The central difficulty for left social movements is determining electoral tactics that will enable them to win both in the short run and in the middle run. On the surface, it seems that winning in the short run conflicts with winning in the middle run.

In the short run, the primary objective of a left movement must be to defend the urgent needs for survival of all the so-called 99% of the population, but especially those of the poorest strata. In order to do this, they have to control state institutions at all levels. This means participating in elections.

https://www.iwallerstein.com/left-social-movements-electoral-tactics/

 
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Posted by on December 4, 2017 in Uncategorized

 

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Groping and the Paradise Papers are both about men grabbing whatever they want

Are men too fragile for politics? As powerful chauvinists everywhere reverse out of public life to spend more time helping the police with their enquiries, we are being asked to remember that men are fundamentally weak, slaves to their baser impulses. If that’s so, why are they running the country? How else are we to interpret the frantic glossolalia of excuses garbling out of Westminster?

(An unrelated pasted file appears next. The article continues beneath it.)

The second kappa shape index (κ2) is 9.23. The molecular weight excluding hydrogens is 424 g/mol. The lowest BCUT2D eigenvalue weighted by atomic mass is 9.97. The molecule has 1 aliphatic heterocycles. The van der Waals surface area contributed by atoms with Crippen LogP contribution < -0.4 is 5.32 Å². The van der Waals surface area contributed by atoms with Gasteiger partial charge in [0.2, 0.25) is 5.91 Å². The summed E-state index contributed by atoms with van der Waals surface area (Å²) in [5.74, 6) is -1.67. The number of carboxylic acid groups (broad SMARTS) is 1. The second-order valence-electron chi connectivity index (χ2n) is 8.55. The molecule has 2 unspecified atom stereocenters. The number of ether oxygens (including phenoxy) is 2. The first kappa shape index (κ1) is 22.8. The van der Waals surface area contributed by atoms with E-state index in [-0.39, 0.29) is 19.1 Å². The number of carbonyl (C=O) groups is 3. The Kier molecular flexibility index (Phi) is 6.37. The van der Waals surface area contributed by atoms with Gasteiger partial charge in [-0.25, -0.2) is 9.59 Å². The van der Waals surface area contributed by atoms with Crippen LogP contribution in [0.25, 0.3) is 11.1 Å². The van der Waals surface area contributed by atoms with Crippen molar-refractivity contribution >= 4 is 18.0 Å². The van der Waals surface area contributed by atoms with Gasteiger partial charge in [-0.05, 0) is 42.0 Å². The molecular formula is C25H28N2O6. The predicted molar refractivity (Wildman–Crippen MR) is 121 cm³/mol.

Former defence secretary Michael Fallon, who resigned after it was finally made clear to him that front-line politics is not a free pass to fondle any passing female journalist, claims that he is a victim of changing moral standards, that what was OK ten or 15 years ago is not all right today. No. It wasn’t OK 15 years ago. It has never been OK. The difference is that now there are consequences, and this is an important point. If your definition of what is morally acceptable begins and ends at what is likely to get you fired or thrown in jail, you have no business being intimate with another human being, let alone being a minister.

https://www.newstatesman.com/politics/feminism/2017/11/groping-and-paradise-papers-are-both-about-men-grabbing-whatever-they-want

 
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Posted by on November 15, 2017 in Uncategorized

 

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Do social media threaten democracy?